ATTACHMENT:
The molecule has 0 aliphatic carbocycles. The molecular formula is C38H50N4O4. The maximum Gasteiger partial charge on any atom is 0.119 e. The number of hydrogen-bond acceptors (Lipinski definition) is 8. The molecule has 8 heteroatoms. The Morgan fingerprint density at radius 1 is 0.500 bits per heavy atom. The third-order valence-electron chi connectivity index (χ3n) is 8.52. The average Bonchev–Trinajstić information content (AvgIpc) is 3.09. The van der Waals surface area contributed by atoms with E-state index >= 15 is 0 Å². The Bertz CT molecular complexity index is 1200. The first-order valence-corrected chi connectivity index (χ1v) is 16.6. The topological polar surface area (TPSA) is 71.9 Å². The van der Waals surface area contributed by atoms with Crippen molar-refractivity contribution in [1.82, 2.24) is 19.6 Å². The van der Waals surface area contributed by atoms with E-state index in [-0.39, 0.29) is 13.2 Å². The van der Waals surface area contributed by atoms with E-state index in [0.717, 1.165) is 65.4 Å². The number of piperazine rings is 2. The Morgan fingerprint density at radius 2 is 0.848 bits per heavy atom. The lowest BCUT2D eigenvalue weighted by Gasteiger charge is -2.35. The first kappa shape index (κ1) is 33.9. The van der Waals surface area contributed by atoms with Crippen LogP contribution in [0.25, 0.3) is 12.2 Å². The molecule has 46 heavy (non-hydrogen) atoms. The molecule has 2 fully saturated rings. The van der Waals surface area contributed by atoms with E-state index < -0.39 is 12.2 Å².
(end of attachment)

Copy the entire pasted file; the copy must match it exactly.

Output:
The molecule has 0 aliphatic carbocycles. The molecular formula is C38H50N4O4. The maximum Gasteiger partial charge on any atom is 0.119 e. The number of hydrogen-bond acceptors (Lipinski definition) is 8. The molecule has 8 heteroatoms. The Morgan fingerprint density at radius 1 is 0.500 bits per heavy atom. The third-order valence-electron chi connectivity index (χ3n) is 8.52. The average Bonchev–Trinajstić information content (AvgIpc) is 3.09. The van der Waals surface area contributed by atoms with E-state index >= 15 is 0 Å². The Bertz CT molecular complexity index is 1200. The first-order valence-corrected chi connectivity index (χ1v) is 16.6. The topological polar surface area (TPSA) is 71.9 Å². The van der Waals surface area contributed by atoms with Crippen molar-refractivity contribution in [1.82, 2.24) is 19.6 Å². The van der Waals surface area contributed by atoms with E-state index in [-0.39, 0.29) is 13.2 Å². The van der Waals surface area contributed by atoms with E-state index in [0.717, 1.165) is 65.4 Å². The number of piperazine rings is 2. The Morgan fingerprint density at radius 2 is 0.848 bits per heavy atom. The lowest BCUT2D eigenvalue weighted by Gasteiger charge is -2.35. The first kappa shape index (κ1) is 33.9. The van der Waals surface area contributed by atoms with Crippen LogP contribution in [0.25, 0.3) is 12.2 Å². The molecule has 46 heavy (non-hydrogen) atoms. The molecule has 2 fully saturated rings. The van der Waals surface area contributed by atoms with E-state index < -0.39 is 12.2 Å².